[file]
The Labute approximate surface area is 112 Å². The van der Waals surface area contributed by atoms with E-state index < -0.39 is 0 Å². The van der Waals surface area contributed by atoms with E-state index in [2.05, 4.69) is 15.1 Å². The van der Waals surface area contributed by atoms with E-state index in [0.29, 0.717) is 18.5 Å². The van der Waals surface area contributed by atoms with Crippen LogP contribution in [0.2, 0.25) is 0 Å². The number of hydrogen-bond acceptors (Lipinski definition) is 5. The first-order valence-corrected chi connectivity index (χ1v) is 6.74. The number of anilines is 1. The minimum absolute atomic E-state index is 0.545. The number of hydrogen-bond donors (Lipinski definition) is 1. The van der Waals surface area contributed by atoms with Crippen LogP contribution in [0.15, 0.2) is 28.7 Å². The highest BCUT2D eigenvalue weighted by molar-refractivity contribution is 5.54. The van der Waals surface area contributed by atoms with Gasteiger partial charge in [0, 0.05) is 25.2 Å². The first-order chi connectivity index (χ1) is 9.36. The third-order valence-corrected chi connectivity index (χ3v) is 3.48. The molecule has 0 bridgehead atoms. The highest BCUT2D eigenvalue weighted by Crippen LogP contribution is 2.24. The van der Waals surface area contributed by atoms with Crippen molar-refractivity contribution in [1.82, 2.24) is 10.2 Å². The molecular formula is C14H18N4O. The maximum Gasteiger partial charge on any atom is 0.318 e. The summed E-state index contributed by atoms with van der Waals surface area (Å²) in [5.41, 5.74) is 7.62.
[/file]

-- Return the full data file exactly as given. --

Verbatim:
The Labute approximate surface area is 112 Å². The van der Waals surface area contributed by atoms with E-state index < -0.39 is 0 Å². The van der Waals surface area contributed by atoms with E-state index in [2.05, 4.69) is 15.1 Å². The van der Waals surface area contributed by atoms with E-state index in [0.29, 0.717) is 18.5 Å². The van der Waals surface area contributed by atoms with Crippen LogP contribution in [0.2, 0.25) is 0 Å². The number of hydrogen-bond acceptors (Lipinski definition) is 5. The first-order valence-corrected chi connectivity index (χ1v) is 6.74. The number of anilines is 1. The minimum absolute atomic E-state index is 0.545. The number of hydrogen-bond donors (Lipinski definition) is 1. The van der Waals surface area contributed by atoms with Crippen LogP contribution in [0.15, 0.2) is 28.7 Å². The highest BCUT2D eigenvalue weighted by molar-refractivity contribution is 5.54. The van der Waals surface area contributed by atoms with Gasteiger partial charge in [0, 0.05) is 25.2 Å². The first-order chi connectivity index (χ1) is 9.36. The third-order valence-corrected chi connectivity index (χ3v) is 3.48. The molecule has 0 bridgehead atoms. The highest BCUT2D eigenvalue weighted by Crippen LogP contribution is 2.24. The van der Waals surface area contributed by atoms with Crippen molar-refractivity contribution in [1.82, 2.24) is 10.2 Å². The molecular formula is C14H18N4O. The maximum Gasteiger partial charge on any atom is 0.318 e. The summed E-state index contributed by atoms with van der Waals surface area (Å²) in [5.41, 5.74) is 7.62.